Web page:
"I am pleased that Prime Minister Netanyahu and President Abbas have accepted Secretary Kerry's invitation to formally resume direct final status negotiations and have sent senior negotiating teams to Washington for the first round of meetings. This is a promising step forward, though hard work and hard choices remain ahead," Obama said hours before the negotiation was to resume between the two sides.

The negotiations in Washington scheduled to kick off on Tuesday will be attended by Justice Minister Tzipi Livni and Yitzhak Molcho from Israel and the Palestinians will be represented by Chief Negotiator Saeb Erekat and Mohammad Shtayyeh.

"The most difficult work of these negotiations is ahead, and I am hopeful that both the Israelis and Palestinians will approach these talks in good faith and with sustained focus and determination. The United States stands ready to support them throughout these negotiations, with the goal of achieving two states, living side by side in peace and security," Obama said in a statement.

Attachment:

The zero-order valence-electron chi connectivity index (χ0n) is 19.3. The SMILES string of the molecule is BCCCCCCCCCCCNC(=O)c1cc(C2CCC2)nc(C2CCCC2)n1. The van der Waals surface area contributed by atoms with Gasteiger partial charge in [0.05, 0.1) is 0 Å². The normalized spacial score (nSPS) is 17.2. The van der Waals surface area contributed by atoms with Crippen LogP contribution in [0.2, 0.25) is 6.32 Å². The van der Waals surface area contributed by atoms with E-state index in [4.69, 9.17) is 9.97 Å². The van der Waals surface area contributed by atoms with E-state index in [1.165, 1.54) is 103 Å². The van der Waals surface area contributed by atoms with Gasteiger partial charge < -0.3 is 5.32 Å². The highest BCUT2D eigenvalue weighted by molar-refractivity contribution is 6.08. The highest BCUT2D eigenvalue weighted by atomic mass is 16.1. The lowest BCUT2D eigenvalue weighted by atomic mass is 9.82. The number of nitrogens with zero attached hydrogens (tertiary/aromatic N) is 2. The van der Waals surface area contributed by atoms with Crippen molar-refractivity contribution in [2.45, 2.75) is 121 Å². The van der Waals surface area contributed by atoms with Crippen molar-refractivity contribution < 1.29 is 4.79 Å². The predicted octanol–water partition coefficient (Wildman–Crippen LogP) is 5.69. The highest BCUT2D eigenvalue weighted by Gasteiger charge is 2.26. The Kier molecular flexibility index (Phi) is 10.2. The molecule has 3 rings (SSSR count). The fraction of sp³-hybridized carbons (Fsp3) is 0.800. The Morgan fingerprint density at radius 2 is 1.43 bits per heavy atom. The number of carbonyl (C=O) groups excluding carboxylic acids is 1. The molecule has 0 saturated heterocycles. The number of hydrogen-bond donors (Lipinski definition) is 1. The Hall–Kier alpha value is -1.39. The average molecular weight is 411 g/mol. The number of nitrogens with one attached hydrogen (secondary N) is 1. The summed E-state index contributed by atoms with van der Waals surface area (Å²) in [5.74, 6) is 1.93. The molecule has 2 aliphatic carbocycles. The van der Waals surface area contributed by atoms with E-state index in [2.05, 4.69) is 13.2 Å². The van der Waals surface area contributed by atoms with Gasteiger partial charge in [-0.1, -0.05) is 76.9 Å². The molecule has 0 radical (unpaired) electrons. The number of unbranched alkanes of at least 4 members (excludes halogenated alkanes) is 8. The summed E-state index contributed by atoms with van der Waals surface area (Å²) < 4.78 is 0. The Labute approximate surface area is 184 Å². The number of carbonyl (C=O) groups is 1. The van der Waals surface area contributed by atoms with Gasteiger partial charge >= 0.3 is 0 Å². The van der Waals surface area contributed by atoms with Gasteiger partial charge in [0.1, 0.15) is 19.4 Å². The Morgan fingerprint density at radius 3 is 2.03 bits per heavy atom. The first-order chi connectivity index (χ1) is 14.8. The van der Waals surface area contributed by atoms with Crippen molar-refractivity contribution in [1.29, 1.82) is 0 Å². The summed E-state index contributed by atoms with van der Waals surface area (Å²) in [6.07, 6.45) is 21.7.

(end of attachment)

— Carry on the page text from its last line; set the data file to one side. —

US Secretary of State John Kerry has appointed seasoned American diplomat Martin Indyk as the US Special Envoy for Israeli-Palestinian negotiations on a day-to-day basis. "I am pleased that Ambassador Martin Indyk will lead the US negotiating team as US Special Envoy for Israeli-Palestinian Negotiations. Ambassador Indyk brings unique experience and insight to this role, which will allow him to contribute immediately as the parties begin down the tough, but necessary, path of negotiations," Obama said.

Obama said during his March visit to the Middle East, he experienced first-hand the profound desire for peace among both Israelis and Palestinians, which reinforced his belief that peace is both possible and necessary.


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